• Approximately 30% of slightly impacted soil was beneficially reused as landfill cover; the rest was transferred to regulated waste management facilities.
  • A 700-foot stretch of St. Paul's Brook Riparian Area was remediated and stabilized using extensive erosion controls, removal of invasive plants and reintroduction of native vegetation.

TRC prepared and NJDEP approved all 15 Soil Remedial Action Reports within an unprecedented three-year timeframe, allowing the Site to be quickly divested and repurposed, shaving years off the traditional remediation process, and leading to greater environmental, economic and social benefits for the community.

Likewise, TRC and Roche proactively addressed sources of groundwater contamination by accelerating the implementation of 10 interim remedial measures (IRMs) employing innovative and sustainable approaches, including:

  • Proactive PDIs: Upon source identification, TRC completed PDIs and pilot tests to define IRM extents and options. Innovative techniques included mobile data solutions, multiport piezometers, advanced geophysical logging, compound-specific isotope analysis, microbial/molecular evaluations, direct-sensing probing, discrete fracture network/matrix- diffusion evaluation, magnetic susceptibility and methane inhibition.
  • Pioneering IRMs: IRMs were developed following a robust feasibility analysis and environmental footprint assessment. Combinations of technologies and flexible designs were implemented to overcome uncertainties due to complex subsurface conditions, commingling chemical plumes, matrix diffusion limitations and evolving redevelopment plans.
    • Cutting-edge in situ thermal treatment in bedrock, powered by Roche's on-Site cogeneration facility, to remediate NAPL and high-concentration zones saved years of treatment time, prevented contaminant spreading, and removed >2,700 pounds of VOCs.
    • ART in-well air stripping (IWAS) combined with in situ chemical oxidation (ISCO) or enhanced in-situ bioremediation (EISB) was used to remove VOCs from bedrock. These innovative combinations improved the amendment distribution and radius of influence, enhanced IRM effectiveness, and greatly reduced operational duration and energy consumption. ART-IWAS and ISCO using ozone or persulfate were combined for the first time to address CVOCs and 1,4-dioxane in bedrock. On-site ozone generators eliminated hundreds of truckloads of liquid oxidants. Anaerobic EISB with modified ART-IWAS or in-situ chemical reduction enhanced the remediation of recalcitrant CVOC impacts. Most IRMs incorporated vapor extraction to prevent adverse emissions.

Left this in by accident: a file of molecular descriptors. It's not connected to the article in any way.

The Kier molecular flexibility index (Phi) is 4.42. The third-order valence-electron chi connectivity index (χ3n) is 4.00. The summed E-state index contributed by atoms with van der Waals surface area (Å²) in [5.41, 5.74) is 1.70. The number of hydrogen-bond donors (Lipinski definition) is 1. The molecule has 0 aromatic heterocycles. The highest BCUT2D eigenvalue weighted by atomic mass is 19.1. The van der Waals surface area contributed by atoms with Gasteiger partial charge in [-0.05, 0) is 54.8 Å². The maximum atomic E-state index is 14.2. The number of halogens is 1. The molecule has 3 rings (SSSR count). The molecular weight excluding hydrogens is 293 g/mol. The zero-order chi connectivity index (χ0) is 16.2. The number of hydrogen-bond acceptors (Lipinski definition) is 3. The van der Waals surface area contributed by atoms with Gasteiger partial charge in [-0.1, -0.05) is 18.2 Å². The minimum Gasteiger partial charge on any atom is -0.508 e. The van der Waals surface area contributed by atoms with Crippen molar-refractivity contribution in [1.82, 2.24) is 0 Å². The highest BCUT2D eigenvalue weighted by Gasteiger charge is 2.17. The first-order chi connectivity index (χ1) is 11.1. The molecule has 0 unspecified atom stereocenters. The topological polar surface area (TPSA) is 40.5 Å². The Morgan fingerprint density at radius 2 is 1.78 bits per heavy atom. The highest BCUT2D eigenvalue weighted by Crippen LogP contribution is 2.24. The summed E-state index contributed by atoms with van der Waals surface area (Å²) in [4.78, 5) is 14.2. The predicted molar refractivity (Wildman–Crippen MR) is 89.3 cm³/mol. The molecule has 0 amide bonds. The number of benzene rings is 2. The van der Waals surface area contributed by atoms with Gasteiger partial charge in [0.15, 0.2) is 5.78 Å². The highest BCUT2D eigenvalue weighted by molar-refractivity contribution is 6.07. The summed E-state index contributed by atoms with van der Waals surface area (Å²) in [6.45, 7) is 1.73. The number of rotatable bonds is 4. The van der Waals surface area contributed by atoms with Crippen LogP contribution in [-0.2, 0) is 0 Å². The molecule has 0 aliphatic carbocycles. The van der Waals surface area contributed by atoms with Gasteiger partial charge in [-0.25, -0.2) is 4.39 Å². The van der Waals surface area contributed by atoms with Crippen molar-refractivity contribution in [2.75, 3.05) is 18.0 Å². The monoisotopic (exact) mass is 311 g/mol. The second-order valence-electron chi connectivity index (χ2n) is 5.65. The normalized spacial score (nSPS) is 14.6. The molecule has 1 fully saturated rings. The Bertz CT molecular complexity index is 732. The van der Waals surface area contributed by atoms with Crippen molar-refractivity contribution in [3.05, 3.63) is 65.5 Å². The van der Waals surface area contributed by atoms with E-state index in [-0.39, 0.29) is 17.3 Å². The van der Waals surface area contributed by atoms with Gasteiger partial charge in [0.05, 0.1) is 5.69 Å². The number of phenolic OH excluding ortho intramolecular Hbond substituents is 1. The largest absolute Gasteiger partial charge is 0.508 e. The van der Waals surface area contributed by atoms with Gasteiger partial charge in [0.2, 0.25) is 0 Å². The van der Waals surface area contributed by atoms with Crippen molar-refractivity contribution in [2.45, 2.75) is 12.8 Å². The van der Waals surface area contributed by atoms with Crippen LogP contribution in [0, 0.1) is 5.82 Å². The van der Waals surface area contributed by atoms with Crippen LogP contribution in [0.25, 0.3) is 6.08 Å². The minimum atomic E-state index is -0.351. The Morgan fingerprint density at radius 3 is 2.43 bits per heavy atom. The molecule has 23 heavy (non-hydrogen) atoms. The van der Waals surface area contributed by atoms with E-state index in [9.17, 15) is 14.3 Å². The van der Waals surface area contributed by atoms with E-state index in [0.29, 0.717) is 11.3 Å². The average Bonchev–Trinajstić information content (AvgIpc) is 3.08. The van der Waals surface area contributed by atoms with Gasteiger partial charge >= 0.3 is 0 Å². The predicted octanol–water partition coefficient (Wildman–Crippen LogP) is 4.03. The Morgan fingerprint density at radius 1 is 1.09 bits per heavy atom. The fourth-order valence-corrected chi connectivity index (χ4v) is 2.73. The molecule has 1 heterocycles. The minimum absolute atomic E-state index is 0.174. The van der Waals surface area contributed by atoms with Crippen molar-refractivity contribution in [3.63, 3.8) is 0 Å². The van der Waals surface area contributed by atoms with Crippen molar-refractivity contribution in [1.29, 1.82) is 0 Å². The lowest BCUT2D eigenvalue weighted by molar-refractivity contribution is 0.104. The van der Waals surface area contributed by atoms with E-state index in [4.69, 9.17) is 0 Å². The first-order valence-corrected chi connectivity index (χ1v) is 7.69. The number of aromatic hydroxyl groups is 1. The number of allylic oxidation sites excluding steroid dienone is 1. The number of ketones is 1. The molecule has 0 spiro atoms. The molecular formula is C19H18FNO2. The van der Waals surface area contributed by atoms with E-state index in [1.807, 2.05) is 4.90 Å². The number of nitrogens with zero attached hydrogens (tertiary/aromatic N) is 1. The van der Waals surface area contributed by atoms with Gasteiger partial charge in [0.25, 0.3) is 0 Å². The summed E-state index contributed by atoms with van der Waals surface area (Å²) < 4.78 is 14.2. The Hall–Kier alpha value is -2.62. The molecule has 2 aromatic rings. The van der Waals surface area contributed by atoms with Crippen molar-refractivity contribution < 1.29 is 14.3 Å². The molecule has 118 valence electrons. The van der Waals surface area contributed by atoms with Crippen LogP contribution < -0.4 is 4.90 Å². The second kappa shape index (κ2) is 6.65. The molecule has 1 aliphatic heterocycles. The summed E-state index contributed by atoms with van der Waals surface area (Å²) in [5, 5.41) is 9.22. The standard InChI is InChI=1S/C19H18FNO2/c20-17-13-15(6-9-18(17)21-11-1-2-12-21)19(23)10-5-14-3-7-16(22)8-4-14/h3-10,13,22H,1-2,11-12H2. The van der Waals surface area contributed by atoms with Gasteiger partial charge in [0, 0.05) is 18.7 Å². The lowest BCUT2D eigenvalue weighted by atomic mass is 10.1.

• To address a NAPL CVOC release into bedrock from a breach in the municipal sewer, high-resolution, multi-media sampling results were incorporated into a 3- dimensional visual model to minimize the IRM footprint. The 1,200' x 27' excavation of bedrock was completed near a building where a unique structural support system reduced excavation/backfill volumes by 50%. Backfill including bioamendments created a passive, long-term, reactive zone to destroy lingering contaminants.

The soil and groundwater remedies saved >1.3 Billion BTUs of total energy and >7,000 tons of CO2 emissions compared to alternative remedies and emphasized water preservation and waste minimization via in-situ remedies, recirculation and discharge within the watershed.

Despite the complex Site conditions, the pro-active implementation of aggressive IRMs resulted in significant reductions of both plume extents and concentrations to achieve the groundwater IRM remedial goals in nearly all areas within unprecedented timeframes of one to three years, resulting in the July 2018 opening of Hackensack Meridian School of Medicine at Seton Hall University. Related redevelopment will provide key education, research and career opportunities for generations to come. TRC's holistic, innovative, programmatic, and collaborative approach accelerated the remediation process, and enabled rapid economic redevelopment, creating jobs, rekindling tax revenues and benefitting the surrounding communities.


Click images to enlarge in separate window.

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In 2012, Roche retained TRC to perform the investigation and remediation of soil and groundwater at the 120-acre Hoffmann-LaRoche Nutley facility. To effectively conduct the complex remediation, numerous innovative strategies were employed, such as dividing the Site into 15 investigative areas (IAs) for concurrent and tailored investigation/remediation and implementing 10 interim remedial measures (IRMs) for groundwater, several of which were pioneering combination approaches. As a result of this aggressive remediation approach, TRC estimates that the normal investigation and remediation timeframe were reduced by several years while achieving a high level of effectiveness and safety, which was critical to the rapid repurposing of the Site.